“Searching for companies is like looking for grubs under rocks: if you turn over 10 rocks you’ll likely find one grub; if you turn over 20 rocks you’ll find two.”
– Peter Lynch

“Somebody asked how to beat Bobby Fischer; you play him any game except chess. And so I don’t play Bobby Fischer at chess.”
– Warren Buffett

Discussions about sourcing investment ideas inevitably fall back to the tired clichés of “fishing where the fish are.” Instead, we find the quotes above to be more instructive in highlighting that finding investments that can outperform is:

  1. A lot of work and is largely a function of disciplined repetition of a defined process, and
  2. About choosing to participate in parts of the marketplace where you have better odds of success.

The beginning of the sourcing process starts with your underlying philosophy regarding the stock market. There are 2 fundamental questions you must first answer for yourself:

First – Is the Market efficient or not?
Second – Are you pursuing a value strategy or a momentum strategy?

First – Is the Market efficient or not?
What do we mean by market efficiency? In the 1960s, economists at the University of Chicago articulated a hypothesis (the efficient market hypothesis or “EMH”) that investors are rational, and that the stock markets were efficient – generally meaning that the current price for a given stock reflects all available information and, as a result, that no investor in the markets will consistently be able to achieve above-average returns, regardless of their investment strategy, over a lengthy period of time. Obviously in any given year, 50% of managers will have above average performance and 50% will be below average.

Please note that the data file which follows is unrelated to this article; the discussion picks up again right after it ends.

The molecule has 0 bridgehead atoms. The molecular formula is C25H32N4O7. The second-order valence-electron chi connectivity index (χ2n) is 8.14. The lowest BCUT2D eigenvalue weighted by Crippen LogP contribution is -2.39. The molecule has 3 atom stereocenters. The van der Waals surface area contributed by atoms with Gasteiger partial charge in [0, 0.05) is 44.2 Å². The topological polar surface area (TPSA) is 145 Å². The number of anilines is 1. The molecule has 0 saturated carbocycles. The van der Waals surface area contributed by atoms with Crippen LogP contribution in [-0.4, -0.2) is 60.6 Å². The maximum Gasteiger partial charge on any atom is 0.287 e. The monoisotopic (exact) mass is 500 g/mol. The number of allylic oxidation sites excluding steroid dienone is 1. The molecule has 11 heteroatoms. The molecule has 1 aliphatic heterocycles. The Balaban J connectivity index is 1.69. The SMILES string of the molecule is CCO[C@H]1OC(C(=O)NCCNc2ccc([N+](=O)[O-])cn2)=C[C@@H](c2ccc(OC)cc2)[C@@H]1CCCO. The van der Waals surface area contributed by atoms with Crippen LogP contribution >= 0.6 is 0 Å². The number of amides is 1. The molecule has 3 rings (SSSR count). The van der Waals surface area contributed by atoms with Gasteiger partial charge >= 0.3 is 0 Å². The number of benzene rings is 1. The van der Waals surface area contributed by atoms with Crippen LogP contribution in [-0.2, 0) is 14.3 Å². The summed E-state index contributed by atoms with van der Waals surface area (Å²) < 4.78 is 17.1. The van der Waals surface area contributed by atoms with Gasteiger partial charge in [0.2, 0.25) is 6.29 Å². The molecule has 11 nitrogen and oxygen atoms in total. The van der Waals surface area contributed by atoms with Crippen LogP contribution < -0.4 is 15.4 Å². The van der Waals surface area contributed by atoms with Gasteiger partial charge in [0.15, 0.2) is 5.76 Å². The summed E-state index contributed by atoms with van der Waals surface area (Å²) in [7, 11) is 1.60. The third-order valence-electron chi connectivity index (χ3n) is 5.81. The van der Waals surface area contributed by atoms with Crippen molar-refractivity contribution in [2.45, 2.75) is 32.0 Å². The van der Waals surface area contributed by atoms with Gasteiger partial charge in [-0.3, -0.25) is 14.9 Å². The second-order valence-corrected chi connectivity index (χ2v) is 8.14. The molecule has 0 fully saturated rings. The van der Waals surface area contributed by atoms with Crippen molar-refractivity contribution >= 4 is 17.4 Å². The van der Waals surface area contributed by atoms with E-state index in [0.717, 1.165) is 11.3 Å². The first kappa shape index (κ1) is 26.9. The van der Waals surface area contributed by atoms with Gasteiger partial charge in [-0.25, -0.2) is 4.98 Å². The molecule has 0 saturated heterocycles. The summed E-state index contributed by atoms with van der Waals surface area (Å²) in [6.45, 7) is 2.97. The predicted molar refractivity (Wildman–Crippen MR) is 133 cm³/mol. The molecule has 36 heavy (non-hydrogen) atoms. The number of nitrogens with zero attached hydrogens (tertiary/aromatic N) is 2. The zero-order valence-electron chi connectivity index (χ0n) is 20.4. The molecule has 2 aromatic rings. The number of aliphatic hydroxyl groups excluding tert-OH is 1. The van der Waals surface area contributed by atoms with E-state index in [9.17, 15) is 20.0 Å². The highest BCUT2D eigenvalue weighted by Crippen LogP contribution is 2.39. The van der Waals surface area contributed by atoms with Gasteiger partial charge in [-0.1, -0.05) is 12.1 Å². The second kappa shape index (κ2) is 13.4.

For most of the investment industry, EMH has largely been adopted as fact. Practitioners of this view structure portfolios by looking at a wide-range of asset classes, analyzing their historical returns and volatility, quantifying the correlation of each asset class to another, and then mathematically seeking to optimize a portfolio through a “mean-variance optimization” (MVO). MVO designs a portfolio that tries to create the largest possible return by blending the right amount of assets given historical volatility and correlation for an investor’s desired level of risk (using volatility as a proxy for risk).

Our view is that while markets are efficient most of the time, there are areas where / times when they become inefficient. As well, we disagree with EMH proponents in describing risk as volatility, instead we define risk as permanent capital loss. At the risk of being overly technical, we are highly skeptical that modeling volatility by assuming a normal statistical distribution (a bell curve) even begins to approximate the reality of how risk behaves in the capital markets. As humans, market participants are not always rational, and are prone to spells of greed (2000, 2007) and fear (1929, 2008) that cannot be explained by EMH.

What we saw in the recent financial crisis was that when volatility increased, all assets became highly correlated (investors sold all stocks and bonds simultaneously, without differentiating between high quality and low quality). What drove permanent loss of capital was the nature of the investment opportunity, capital structure, and initial valuation paid – so if you paid too much for a share of an over-levered mortgage lender, you lost money, whereas if the price of your Berkshire Hathaway shares fell 50%, then regained their prior level, you merely experienced volatility.